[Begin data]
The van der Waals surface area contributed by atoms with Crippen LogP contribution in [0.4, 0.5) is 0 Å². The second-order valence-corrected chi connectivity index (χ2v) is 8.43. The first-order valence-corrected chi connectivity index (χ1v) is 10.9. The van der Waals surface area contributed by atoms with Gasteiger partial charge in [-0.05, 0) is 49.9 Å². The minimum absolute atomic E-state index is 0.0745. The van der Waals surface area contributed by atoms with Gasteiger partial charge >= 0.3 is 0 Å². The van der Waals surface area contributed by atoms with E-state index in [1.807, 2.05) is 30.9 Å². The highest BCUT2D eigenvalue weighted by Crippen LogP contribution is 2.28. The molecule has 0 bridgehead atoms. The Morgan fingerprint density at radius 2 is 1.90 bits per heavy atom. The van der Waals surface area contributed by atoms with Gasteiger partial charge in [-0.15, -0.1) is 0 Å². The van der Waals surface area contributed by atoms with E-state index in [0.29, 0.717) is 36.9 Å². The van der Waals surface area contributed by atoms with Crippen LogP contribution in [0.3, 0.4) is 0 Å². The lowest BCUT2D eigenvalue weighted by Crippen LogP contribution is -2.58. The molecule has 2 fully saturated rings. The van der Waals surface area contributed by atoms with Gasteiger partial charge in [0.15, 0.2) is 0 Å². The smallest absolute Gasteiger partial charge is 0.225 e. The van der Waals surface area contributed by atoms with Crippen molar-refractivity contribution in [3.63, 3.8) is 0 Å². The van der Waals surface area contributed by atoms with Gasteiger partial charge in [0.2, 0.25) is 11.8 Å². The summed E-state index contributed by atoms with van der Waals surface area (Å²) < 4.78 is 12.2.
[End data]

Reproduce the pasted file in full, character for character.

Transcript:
The van der Waals surface area contributed by atoms with Crippen LogP contribution in [0.4, 0.5) is 0 Å². The second-order valence-corrected chi connectivity index (χ2v) is 8.43. The first-order valence-corrected chi connectivity index (χ1v) is 10.9. The van der Waals surface area contributed by atoms with Gasteiger partial charge in [-0.05, 0) is 49.9 Å². The minimum absolute atomic E-state index is 0.0745. The van der Waals surface area contributed by atoms with Gasteiger partial charge >= 0.3 is 0 Å². The van der Waals surface area contributed by atoms with E-state index in [1.807, 2.05) is 30.9 Å². The highest BCUT2D eigenvalue weighted by Crippen LogP contribution is 2.28. The molecule has 0 bridgehead atoms. The Morgan fingerprint density at radius 2 is 1.90 bits per heavy atom. The van der Waals surface area contributed by atoms with Gasteiger partial charge in [-0.15, -0.1) is 0 Å². The van der Waals surface area contributed by atoms with E-state index in [0.29, 0.717) is 36.9 Å². The van der Waals surface area contributed by atoms with Crippen LogP contribution in [0.3, 0.4) is 0 Å². The lowest BCUT2D eigenvalue weighted by Crippen LogP contribution is -2.58. The molecule has 2 fully saturated rings. The van der Waals surface area contributed by atoms with Gasteiger partial charge in [0.15, 0.2) is 0 Å². The smallest absolute Gasteiger partial charge is 0.225 e. The van der Waals surface area contributed by atoms with Crippen molar-refractivity contribution in [3.63, 3.8) is 0 Å². The van der Waals surface area contributed by atoms with Gasteiger partial charge in [0.2, 0.25) is 11.8 Å². The summed E-state index contributed by atoms with van der Waals surface area (Å²) < 4.78 is 12.2.